Photo above: John Streb shows the arm in which he contracted vibriosis.
By Rebecca Lessner
For the MarylandReporter.com
With a flesh-eating bacteria often going unnoticed in the Chesapeake Bay, legislators are rallying behind a bill that would warn potential victims.
The naturally-occurring bacteria, which causes infections called Vibriosis, is most commonly contracted through open wounds or cuts. In 2013, there were 57 reported cases, jumping from 25 cases in 2001.
SB 83 was heard by the House Environment and Transportation Committee Wednesday after passing the Senate unanimously last month.
The bill requires the Department of Natural Resources to send warning pamphlets along with any purchases of new or renewed recreational tidal fishing licenses, recreational crabbing licenses, and certificates of boat number.
Sen. Bryan Simonaire, R-Anne Arundel, the sponsore, hopes to target the most likely contractors of the bacteria; those who bait hooks and handle sharp-edged shellfish.
John Streb contacted Simonaire about the bacteria after having contracted it in 2010.
Fishing just ten miles up from the Bay Bridge, in a hole near Belvidere Shoals, Streb was holding his freshly-caught fish in his right hand as he pulled the hook out of their lip with his left hand.
The next day, he noticed what seemed to be a blood blister on his right-thumb. Thinking nothing of it, he patched it and went on with his day.
Soon he was experiencing pains and stomach sickness, indicators of Vibriosis.
He sought medical treatment before the loss of his arm; luckily Vibriosis is treatable with antibiotics.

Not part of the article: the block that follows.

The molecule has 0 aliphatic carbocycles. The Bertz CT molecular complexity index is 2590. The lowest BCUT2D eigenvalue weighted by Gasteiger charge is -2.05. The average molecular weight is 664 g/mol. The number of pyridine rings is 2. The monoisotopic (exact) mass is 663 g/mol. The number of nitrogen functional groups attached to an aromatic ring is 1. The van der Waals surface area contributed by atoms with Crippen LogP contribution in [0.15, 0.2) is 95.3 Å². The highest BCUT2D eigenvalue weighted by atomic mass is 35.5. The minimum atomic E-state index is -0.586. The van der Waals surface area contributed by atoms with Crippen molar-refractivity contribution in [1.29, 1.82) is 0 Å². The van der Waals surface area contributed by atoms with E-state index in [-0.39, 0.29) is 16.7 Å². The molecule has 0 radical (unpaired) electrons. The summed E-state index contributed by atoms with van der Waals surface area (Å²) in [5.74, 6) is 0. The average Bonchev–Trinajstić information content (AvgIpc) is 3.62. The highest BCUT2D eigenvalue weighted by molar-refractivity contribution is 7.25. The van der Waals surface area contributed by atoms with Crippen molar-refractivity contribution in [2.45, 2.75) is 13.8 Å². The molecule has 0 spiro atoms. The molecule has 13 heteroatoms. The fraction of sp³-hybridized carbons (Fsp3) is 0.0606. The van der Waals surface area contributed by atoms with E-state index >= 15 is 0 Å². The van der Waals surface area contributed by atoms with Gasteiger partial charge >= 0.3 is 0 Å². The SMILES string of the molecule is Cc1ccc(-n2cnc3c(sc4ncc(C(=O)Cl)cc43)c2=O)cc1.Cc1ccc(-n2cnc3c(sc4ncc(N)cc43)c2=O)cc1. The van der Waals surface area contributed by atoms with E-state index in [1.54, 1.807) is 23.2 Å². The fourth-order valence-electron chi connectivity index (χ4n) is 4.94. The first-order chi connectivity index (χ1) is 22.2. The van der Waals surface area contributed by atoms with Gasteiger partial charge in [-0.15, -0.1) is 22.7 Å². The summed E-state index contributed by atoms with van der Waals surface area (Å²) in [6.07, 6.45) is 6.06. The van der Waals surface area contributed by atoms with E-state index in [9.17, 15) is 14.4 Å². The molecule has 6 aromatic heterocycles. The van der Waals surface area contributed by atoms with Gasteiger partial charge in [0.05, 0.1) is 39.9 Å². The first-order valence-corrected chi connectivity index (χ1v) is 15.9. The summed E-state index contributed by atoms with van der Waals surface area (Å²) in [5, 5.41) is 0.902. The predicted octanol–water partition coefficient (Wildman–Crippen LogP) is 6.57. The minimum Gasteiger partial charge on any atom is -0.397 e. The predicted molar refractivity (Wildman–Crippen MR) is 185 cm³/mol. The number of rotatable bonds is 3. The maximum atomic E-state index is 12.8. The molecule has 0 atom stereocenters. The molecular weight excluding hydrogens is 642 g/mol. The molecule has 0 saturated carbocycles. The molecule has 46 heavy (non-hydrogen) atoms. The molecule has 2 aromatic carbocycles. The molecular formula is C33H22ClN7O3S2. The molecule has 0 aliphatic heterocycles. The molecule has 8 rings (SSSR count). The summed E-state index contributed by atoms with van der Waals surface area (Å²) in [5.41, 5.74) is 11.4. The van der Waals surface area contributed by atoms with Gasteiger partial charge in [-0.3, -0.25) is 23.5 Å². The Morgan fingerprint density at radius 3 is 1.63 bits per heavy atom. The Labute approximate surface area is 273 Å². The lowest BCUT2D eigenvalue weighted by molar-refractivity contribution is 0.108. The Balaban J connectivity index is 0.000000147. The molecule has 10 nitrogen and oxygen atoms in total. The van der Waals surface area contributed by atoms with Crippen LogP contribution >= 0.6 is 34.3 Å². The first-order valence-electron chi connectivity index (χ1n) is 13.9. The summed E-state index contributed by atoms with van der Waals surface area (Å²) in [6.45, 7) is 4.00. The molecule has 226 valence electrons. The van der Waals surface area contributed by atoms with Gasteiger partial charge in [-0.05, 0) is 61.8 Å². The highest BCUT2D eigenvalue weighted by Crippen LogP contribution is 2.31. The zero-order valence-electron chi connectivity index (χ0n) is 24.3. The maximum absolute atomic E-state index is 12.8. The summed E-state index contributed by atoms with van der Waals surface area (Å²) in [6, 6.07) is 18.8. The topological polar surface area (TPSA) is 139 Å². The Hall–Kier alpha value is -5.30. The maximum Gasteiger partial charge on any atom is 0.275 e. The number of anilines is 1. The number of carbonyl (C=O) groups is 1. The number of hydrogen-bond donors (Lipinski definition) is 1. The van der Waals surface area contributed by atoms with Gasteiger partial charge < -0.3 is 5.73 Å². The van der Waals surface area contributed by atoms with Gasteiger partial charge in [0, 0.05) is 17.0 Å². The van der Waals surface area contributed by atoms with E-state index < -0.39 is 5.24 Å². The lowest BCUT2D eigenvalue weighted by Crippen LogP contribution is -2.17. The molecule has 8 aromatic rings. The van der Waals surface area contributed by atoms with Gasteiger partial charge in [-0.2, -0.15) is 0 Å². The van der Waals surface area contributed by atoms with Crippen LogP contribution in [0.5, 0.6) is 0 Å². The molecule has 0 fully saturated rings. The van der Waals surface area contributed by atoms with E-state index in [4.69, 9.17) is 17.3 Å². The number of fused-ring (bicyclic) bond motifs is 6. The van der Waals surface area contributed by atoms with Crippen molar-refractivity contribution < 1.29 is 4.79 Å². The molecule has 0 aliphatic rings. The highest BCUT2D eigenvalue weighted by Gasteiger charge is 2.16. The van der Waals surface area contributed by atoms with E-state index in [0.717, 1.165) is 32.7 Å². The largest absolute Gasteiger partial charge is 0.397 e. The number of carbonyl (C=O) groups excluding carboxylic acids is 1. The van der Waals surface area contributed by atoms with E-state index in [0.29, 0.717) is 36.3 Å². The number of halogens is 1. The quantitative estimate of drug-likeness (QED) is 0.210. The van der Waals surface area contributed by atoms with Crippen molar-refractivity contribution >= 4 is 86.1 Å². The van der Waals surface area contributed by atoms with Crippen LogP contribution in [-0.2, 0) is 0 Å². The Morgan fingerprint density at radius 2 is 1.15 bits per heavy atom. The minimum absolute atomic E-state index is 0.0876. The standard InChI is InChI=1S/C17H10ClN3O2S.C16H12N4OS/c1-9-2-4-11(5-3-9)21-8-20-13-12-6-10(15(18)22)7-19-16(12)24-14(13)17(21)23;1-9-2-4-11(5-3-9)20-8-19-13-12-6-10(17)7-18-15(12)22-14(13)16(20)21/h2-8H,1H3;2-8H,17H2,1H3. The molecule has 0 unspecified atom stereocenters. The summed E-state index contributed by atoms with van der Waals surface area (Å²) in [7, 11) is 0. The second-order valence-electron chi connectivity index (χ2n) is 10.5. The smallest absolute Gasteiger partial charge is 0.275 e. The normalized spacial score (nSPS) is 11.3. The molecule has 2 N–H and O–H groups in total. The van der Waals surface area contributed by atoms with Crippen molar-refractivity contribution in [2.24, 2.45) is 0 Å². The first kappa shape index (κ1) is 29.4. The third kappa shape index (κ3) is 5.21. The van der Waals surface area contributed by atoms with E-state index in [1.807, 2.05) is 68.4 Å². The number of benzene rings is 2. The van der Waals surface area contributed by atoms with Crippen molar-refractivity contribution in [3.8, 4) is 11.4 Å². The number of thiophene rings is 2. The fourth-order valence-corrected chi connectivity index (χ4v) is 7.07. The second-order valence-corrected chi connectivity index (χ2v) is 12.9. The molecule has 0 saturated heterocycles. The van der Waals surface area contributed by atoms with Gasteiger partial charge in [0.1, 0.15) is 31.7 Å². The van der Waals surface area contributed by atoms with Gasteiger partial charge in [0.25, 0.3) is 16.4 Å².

“It is a pretty serious issue…especially in the Northern Bay,” said Del. Jay Jacobs, R-Queen Anne’s, remarking on how some of his friends have seen cases of it.
The bacteria is most common in the Chesapeake Bay and tributaries during the warmer months, which is why Simonaire hopes to get word out to fishermen before summer fishing seasons.
“Vibriosis is actually a case that can be very deadly,” said Del. Clarence Lam, a doctor who remembers studying the bacteria in medical school.
“Not all species can infect humans, but two strains that can have raised concern in the Bay watershed: Vibrio vulnificus and Vibrio parahaemolyticus,” according to the Chesapeake Bay Foundation, which are in support of the bill.
Vibrio vulnificus is the most common in the Bay, causing severe skin ulcers, gangrene and deadly blood infections. There are 80 species of Vibrio in all.
Del. Anthony O’Donnell, R-Calvert and St. Mary’s, remarked that Vibrio also affects shellfish and aquaculture farmers, who actually test the water for the bacteria.
O’Donnell suggested that the Department of Health and Mental Hygiene (DHMH) and the Maryland Department of Environment, who are in support of the bill, use the same tests as the National Shellfish Sanitation Program in locating bacteria in waterways. The committee delegates and Simonaire seemed in favor of this idea.
DHMH suggests swimmers and fishermen cover open sores with waterproof bandages before activity. If sores are contracted during activity in the Bay, cuts should be washed with soap and water immediately.